In Moscow there are several "Central Someone's Houses". I already mentioned "The Central Composer's House". There's also "The Central Artist's House". It's a big gallery outside Gorky Park. Yet again i felt how small Moscow became when i grew up: Gorky Park is on the Circle Line of the Metro, which is, like, really far away from the center - but that's what i thought as a kid. Apparently the Kremlin and the Cathedral of Christ the Savior can be seen from Gorky Park and if one is not in a hurry, it is within walking distance.
So, back to The Central Artist's House - we didn't go in. We are stupid Israelis without any patience for serious art, museums, galleries and all that crap that those old boring European cities like Paris and Moscow are so full of, so we had more than enough art in the underground pedestrian crossing, where private dwellers tried to sell pretty paintings of dachshunds, horses, babies, churches and Putin. Some even had character. Hadar is not so much into modern avant-garde and all that silly stuff that they put in the fancy bohème galleries, so the realism of these peddlers' merchandise was perfect for her.
The goal of the trip was the "Salon" - in Russia by "Salon" they usually mean a large shop dedicated to something, in this case - art, of course. Hadar bought herself colours, brushes and stuff. Nice selection.
Outside the Salon i saw a disassembled Moskvich.
Than we moved on to a garden of sculptures on the Moskva embankment on the way to the Kremlin. More art, but in a quiet green setting. Some old statues from the communist era were brought there. I liked the impressive thoughtful Stalin with a pipe. Whoever put the plaque there felt obliged to say that the statue has an artistic and historical importance. It's like an apology; Like, otherwise they'd simply demolish it just like they erased all memory of Stalin from everywhere else. I don't like this. He was a dictator, an antisemite and a war-monger, but he did some good things for Russia. And he beat the crap out of Hitler (and yes, if he was smarter and more moderate, he could have prevent the war altogether, but nevermind). They could, for instance, keep the name of the city of Stalingrad - now it just remained as a name of a famous battle and nobody knows where Stalingrad is. OK, 'nuff said about that.
In that park there was also a cute modern statue of Einstein and Bohr with pipes. Do you see a pattern?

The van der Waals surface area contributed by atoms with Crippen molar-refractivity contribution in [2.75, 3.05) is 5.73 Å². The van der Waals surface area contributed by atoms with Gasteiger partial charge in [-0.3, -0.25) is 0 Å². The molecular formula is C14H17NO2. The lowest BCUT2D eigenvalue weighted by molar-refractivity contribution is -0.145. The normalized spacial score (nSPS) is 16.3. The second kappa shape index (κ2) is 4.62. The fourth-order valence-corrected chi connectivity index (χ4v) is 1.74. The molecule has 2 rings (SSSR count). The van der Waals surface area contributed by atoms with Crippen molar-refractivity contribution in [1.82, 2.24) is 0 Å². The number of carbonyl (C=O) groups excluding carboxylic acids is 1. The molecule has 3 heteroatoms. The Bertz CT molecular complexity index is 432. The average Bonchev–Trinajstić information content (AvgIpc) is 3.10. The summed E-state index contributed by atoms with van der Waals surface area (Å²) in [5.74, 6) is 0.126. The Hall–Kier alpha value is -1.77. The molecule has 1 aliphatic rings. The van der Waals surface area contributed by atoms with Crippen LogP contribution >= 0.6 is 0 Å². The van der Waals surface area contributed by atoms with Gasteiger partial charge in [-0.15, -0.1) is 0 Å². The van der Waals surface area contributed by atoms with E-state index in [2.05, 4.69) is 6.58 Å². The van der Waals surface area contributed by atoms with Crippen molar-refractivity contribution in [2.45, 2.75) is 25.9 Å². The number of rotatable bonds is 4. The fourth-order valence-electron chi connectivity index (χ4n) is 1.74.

Then we heard bells. We thought that they're coming from Christ the Saviour's, but then we found that it was a show. A guy on a long green gown played on hung metal plates. It was nice, but i could play them just as well.
We've seen the world famous "Red October" chocolate factory on the other side of the river. It smelled good.
On the way to Christ the Saviour's Cathedral there's a Soviet office building, with a name that Hadar really liked: Моспромстройматериалы. Whether by coincidence or not, this organization was one of the contractors that built the cathedral; No wonder the cathedral's so fucking huge. Outside of it there's brand new statue of Alexander II. The engraving on the statue says: "Murdered in a terror act". I'm not sure they called it terror back in 1881. And the funniest part about Alexander II is that the modern Russian liberals and not the monarchists are his greatest fans that supported building the statue. Weird, weird country.
All that time we didn't eat. We talked to Roma, and decided to meet in the famous "Filippov" bakery on Tverskaja street. It took me too long to realize that it was not longer a bakery, but just a "Coffee Bean" place. What a disappointment. We ate too much sweet things there. Hadar and Roma spoke about black and white analog photography. I was happy about one subtle thing, though: Most of the coffee shops in Moscow are called кофейня (kofeynja) and not кафе (kafe) as they used to be in Soviet times. Кофейня has an older aroma - pun intended.
Then Roma drived us around the city, but Hadar was already tired and hardly noticed anything. Roma told us about the Moscow bikers - apparently many of them are wealthy businessmen, "New Russians", who are so bored they drive around the city, holding dangerous races on the not-so-empty streets. We actually saw some of them, too.
Good night. Let's hope for better bread tomorrow.